I grew up on Heartbreak Hill so the Boston Marathon was an annual celebration for us. My parents would throw a big party with platters of deli meat, bulkie rolls, potato salad, and coolers of beer and soft drinks. After eating, we'd head over to Commonwealth Avenue with jugs of water and Dixie cups. It was a source of pride to cheer the runners on and help hydrate them on their way to the finish line. In Boston it seems you always know someone who's running the marathon. I'm not much of a runner, but one of my sisters ran it twice, with my other sister joining her once for the last five miles. This year my son's middle school advisor ran, so we cheered him on at mile 20 in Newton, just below Heartbreak Hill. When I saw the bombs go off on TV later that afternoon, it felt way too personal. And on Friday, following the news as the events unfolded just a few blocks away in Watertown, it felt way too close.
My family slept through the shoot-out in the early hours of Friday morning, completely unaware of what was happening just a mile down Mt. Auburn Street from us. We keep our phone ringer and answering machine off in our bedroom, so we missed the call from the Watertown Police Department telling us to stay inside. My husband woke up at 6:00 a.m. because my cell phone was vibrating with a call from my son's school. When he looked at the phone he saw a text message from friends in Newton reading "Don't leave your house." That's when we knew something was up.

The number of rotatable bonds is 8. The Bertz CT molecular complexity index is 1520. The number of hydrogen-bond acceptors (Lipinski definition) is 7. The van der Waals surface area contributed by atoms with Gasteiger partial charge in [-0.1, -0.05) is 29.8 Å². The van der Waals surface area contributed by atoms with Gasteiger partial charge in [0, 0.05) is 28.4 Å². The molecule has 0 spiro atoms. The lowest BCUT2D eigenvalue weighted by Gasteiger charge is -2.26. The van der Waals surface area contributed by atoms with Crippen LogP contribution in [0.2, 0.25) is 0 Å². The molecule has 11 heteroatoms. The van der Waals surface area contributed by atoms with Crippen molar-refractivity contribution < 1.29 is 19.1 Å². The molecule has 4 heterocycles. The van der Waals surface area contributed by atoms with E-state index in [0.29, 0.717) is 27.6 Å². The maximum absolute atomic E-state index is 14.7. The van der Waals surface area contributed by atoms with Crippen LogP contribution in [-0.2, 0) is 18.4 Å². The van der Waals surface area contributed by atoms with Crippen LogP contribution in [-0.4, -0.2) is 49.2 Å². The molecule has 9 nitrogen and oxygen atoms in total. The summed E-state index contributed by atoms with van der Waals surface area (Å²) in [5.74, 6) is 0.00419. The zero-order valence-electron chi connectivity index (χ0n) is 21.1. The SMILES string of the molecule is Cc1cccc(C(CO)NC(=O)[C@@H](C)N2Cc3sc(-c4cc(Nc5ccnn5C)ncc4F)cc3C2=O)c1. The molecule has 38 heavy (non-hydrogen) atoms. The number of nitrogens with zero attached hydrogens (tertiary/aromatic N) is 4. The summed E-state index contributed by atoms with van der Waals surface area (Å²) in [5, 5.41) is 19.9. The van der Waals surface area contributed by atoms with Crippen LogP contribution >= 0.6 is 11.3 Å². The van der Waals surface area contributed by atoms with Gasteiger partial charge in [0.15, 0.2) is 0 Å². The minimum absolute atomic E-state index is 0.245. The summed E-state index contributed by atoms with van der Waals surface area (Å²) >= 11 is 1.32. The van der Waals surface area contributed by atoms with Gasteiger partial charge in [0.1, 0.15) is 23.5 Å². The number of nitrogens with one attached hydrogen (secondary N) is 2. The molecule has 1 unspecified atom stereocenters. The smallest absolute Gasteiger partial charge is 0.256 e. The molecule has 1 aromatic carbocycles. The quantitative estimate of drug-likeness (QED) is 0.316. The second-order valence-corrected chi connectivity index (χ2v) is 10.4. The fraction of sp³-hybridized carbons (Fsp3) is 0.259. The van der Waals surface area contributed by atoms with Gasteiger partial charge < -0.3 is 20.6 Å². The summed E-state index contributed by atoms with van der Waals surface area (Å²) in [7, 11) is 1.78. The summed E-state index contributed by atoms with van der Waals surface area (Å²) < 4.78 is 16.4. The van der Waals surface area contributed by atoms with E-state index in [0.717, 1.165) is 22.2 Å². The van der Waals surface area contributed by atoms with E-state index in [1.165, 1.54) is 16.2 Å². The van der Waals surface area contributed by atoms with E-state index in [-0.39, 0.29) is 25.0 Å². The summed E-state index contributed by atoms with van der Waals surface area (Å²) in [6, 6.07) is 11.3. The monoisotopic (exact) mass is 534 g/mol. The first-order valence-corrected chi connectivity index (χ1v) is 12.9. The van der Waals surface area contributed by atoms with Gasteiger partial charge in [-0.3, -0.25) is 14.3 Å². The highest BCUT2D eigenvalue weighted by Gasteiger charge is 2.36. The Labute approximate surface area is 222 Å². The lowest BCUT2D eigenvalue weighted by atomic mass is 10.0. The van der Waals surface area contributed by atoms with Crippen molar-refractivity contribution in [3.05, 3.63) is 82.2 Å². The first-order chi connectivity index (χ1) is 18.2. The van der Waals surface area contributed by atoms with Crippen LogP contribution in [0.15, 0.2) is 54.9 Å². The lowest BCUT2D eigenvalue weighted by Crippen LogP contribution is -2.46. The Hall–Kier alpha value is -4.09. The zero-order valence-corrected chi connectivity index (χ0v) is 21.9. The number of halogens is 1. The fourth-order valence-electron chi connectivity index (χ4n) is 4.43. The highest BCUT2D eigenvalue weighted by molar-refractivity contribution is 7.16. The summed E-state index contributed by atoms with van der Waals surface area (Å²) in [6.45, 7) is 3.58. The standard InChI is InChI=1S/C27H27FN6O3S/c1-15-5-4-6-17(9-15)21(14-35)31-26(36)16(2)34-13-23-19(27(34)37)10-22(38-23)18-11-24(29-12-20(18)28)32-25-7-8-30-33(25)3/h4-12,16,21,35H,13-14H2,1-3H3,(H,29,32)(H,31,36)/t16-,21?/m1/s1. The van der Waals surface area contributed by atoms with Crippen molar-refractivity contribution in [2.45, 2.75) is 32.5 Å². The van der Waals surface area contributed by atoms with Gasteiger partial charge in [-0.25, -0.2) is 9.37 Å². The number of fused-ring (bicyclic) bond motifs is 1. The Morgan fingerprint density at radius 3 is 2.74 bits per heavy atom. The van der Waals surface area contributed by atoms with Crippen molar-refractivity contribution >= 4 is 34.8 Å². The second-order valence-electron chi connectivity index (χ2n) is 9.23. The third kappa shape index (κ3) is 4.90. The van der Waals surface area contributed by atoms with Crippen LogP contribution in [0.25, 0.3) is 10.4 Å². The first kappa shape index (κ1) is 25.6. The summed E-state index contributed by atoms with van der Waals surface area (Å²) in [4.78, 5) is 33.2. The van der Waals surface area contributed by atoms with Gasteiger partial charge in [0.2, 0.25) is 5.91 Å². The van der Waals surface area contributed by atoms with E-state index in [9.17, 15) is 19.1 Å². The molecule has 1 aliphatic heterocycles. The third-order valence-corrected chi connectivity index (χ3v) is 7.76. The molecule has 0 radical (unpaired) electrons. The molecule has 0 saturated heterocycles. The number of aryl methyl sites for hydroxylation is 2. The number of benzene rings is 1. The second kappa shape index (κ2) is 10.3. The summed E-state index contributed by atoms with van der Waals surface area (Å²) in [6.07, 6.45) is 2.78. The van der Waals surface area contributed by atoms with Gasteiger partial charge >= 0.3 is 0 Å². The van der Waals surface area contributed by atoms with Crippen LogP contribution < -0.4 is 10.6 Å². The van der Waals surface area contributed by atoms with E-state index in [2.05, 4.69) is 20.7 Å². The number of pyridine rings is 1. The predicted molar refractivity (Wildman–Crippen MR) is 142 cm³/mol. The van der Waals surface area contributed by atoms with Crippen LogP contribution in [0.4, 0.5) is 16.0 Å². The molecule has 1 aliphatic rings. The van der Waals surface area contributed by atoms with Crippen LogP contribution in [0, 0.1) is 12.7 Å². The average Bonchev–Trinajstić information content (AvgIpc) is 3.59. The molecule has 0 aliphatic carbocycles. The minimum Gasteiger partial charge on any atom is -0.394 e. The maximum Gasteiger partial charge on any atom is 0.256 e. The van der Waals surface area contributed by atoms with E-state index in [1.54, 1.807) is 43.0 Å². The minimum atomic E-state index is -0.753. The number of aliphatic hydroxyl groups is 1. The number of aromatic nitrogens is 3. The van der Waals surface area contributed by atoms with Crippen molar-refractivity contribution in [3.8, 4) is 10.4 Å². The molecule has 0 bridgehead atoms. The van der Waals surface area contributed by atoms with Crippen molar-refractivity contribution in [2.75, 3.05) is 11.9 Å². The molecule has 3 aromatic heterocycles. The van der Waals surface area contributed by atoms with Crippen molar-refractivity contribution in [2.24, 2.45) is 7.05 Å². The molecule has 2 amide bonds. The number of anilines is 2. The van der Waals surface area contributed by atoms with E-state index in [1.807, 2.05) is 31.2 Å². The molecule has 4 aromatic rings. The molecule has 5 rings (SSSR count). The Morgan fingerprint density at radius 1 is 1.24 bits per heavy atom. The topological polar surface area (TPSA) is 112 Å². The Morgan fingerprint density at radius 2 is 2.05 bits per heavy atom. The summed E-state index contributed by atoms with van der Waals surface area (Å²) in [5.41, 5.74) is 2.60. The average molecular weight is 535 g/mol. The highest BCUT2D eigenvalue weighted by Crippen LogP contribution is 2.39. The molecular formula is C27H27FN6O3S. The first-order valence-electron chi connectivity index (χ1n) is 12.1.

From that point on we were glued to the television. The phone started ringing and emails poured in from friends and relatives all around the country who were watching the dramatic events taking place in our town, in our very neighborhood. I'm not an avid Facebook user. I update my status occasionally and post pictures of family vacations to relatives and friends, but that morning it felt like a lifeline. When I signed on I learned from one Watertown friend that her husband watched the shoot-out and killing of the first suspect right next door from his bedroom window. Many had been woken up in the middle of the night by the Police Department call and had been communicating on Facebook throughout the morning. A Cambridge friend wrote that his son had gone to grade school and high school with "Johar," and had spent some of his winter break with him. He wrote, "It is not an overstatement to say this is shocking." As usual there was an abundance of both accurate and inaccurate information floating about, but mainly social networking was a way to stay connected to people, to share our fear and concerns. That day it was a way to communicate to friends and family in and out of the country what was going on literally in my back yard and at the forefront of the unfolding drama.